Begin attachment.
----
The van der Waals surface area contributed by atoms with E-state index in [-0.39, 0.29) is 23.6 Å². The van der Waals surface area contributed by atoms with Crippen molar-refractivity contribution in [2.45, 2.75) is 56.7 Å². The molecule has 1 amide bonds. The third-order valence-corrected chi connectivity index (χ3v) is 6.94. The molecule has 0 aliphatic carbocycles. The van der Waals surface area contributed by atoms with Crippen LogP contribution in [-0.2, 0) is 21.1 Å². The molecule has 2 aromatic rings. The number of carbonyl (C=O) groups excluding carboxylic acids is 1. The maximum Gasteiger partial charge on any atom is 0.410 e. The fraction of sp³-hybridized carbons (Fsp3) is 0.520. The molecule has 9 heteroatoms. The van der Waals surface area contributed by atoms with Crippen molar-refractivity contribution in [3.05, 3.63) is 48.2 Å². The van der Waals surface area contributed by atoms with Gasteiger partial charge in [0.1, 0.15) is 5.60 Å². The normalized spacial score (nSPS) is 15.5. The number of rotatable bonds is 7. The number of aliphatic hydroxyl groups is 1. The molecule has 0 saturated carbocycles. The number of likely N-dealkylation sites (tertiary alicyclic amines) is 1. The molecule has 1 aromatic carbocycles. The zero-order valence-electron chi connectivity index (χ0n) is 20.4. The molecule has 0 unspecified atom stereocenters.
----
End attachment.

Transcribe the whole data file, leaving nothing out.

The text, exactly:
The van der Waals surface area contributed by atoms with E-state index in [-0.39, 0.29) is 23.6 Å². The van der Waals surface area contributed by atoms with Crippen molar-refractivity contribution in [2.45, 2.75) is 56.7 Å². The molecule has 1 amide bonds. The third-order valence-corrected chi connectivity index (χ3v) is 6.94. The molecule has 0 aliphatic carbocycles. The van der Waals surface area contributed by atoms with Crippen LogP contribution in [-0.2, 0) is 21.1 Å². The molecule has 2 aromatic rings. The number of carbonyl (C=O) groups excluding carboxylic acids is 1. The maximum Gasteiger partial charge on any atom is 0.410 e. The fraction of sp³-hybridized carbons (Fsp3) is 0.520. The molecule has 9 heteroatoms. The van der Waals surface area contributed by atoms with Crippen molar-refractivity contribution in [3.05, 3.63) is 48.2 Å². The van der Waals surface area contributed by atoms with Gasteiger partial charge in [0.1, 0.15) is 5.60 Å². The normalized spacial score (nSPS) is 15.5. The number of rotatable bonds is 7. The number of aliphatic hydroxyl groups is 1. The molecule has 0 saturated carbocycles. The number of likely N-dealkylation sites (tertiary alicyclic amines) is 1. The molecule has 1 aromatic carbocycles. The zero-order valence-electron chi connectivity index (χ0n) is 20.4. The molecule has 0 unspecified atom stereocenters.